Multiculturalism has ghettoized Canadian society. Minorities stay within their own groups and interact with society from that base. Politicians from those groups represent the special interests of those groups and not necessarily their constituencies. We even have situations where lobby groups are created to represent the special interests of the foreign country from where these groups originate or are tied. The loyalties of these lobby groups is to the foreign interests they represent and not to Canada. Multiculturalism encourages this.
Inclusion results in all parties respecting each other and opens doors for full participation in each others lives and in the society at large. People are free to make their choices regarding their belief and value systems but the belief and value systems of others are no longer a deterrent to building a relationship based on other common interests. Instead of encouraging isolation of people in the communities which represent their origins, people are encouraged to break out of those bounds and get involved with people outside of their communities. They become Canadians.
Ask most Canadian minorities (including many who are born here) what their nationality is? You'll get a hypenated response. Indo-Canadian, African-Canadian, etc. This, in my opinion, indicates a ghettoized psychology. Why not just Canadian?
When people ask me, I say I'm Canadian. The ghettoized psychology of Multiculturalism usually prompts the question, where are you originally from? My response? Canada. Where were your parents from? Canada. Where does your family originate from? India. Finally the hear what they expect to hear. I'm not criticizing those individuals, like I said, it's the psychology of Multiculturalism that encourages this and people respond accordingly.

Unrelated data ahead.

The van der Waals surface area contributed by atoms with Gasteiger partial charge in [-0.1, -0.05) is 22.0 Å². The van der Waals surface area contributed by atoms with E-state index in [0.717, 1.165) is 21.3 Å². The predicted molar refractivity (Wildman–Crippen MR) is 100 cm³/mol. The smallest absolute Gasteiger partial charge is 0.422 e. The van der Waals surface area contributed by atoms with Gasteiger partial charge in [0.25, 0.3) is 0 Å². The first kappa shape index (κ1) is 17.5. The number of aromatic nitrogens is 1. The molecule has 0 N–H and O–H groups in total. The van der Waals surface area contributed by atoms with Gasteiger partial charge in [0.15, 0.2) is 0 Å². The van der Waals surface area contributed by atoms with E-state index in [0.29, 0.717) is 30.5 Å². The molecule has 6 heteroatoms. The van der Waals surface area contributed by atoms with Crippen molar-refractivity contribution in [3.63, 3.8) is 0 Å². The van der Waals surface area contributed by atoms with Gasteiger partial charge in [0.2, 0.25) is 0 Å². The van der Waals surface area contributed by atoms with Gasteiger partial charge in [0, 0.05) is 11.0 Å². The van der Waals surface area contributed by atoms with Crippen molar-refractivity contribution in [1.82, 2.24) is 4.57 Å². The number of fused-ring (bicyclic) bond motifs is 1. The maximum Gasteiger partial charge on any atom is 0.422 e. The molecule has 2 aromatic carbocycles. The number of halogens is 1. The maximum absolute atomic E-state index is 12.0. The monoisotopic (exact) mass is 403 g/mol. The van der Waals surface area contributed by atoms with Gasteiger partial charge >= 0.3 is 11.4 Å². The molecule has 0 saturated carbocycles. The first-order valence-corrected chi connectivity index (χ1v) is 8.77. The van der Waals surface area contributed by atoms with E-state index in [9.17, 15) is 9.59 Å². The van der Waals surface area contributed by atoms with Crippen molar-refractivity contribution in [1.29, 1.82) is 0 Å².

My grandfather came to Canada in 1908. My father grew up here and raised my siblings and I as Canadian. He believed in integration. His logic was that our family had been in Canada so long that what was the point hanging on to the past. So, while we understood our roots, and respected the culture, values and belief system of our homeland, we also moved into the future and integrated fully into Canadian life.
The stereotypes encouraged by Canadian Multicultural policy only serve to prevent, block this process of integration and inclusion.
My family, the Hundals, are completely integrated into both the Canadian and American fabric. A fact of which I'm proud. We also have a proud heritage in my homeland on both my mothers and fathers side of the family. Another fact of which I'm proud.
My grandfather settled in Vancouver in 1908, his brother, my grand uncle settled in San Francisco at the same time. Our legacy is integration, inclusion, represented by intermarriage in both countries. The youngest generation of my family is almost entirely represented by children who are mixed. We have almost every race and religion represented. Narrow minded bigotries and stereotypes have been stamped out. Everyone is included and accepted.
When I was growing up, I would ask my friends what their national origins were, and was always greeted with responses like: Well I'm part Irish, French, Scottish, or I'm part Italian, English, Norwegian, etc. You will get a similar response from the kids in my family. I'm part Jewish, Indian, Scottish, or, I'm part Indian, Mormon, Spanish, etc.
This is what North America is. We're all part something, or we might be one whole something, but we are first and foremost Canadian or American (or sometimes both ;).
The Internet has, by its very nature, created an inclusionary virtual world. No one knows what anyone looks like, what their nationality, religion, etc. is, or whether they are disabled, unless they choose to share. People don't discriminate because they don't know what to discriminate against until they get to know you. And if they have taken the time to get to know you, the things they might have held against you no longer matter. That's not to say that the Internet doesn't also have it's virtual microcosms of hate, it does. It also has it's communities based on nationality, religion, etc. The difference is that no-one restricts themselves to those communities.
On the Internet, people are free to explore and get to know other people without the bars that normally exist ... and they do.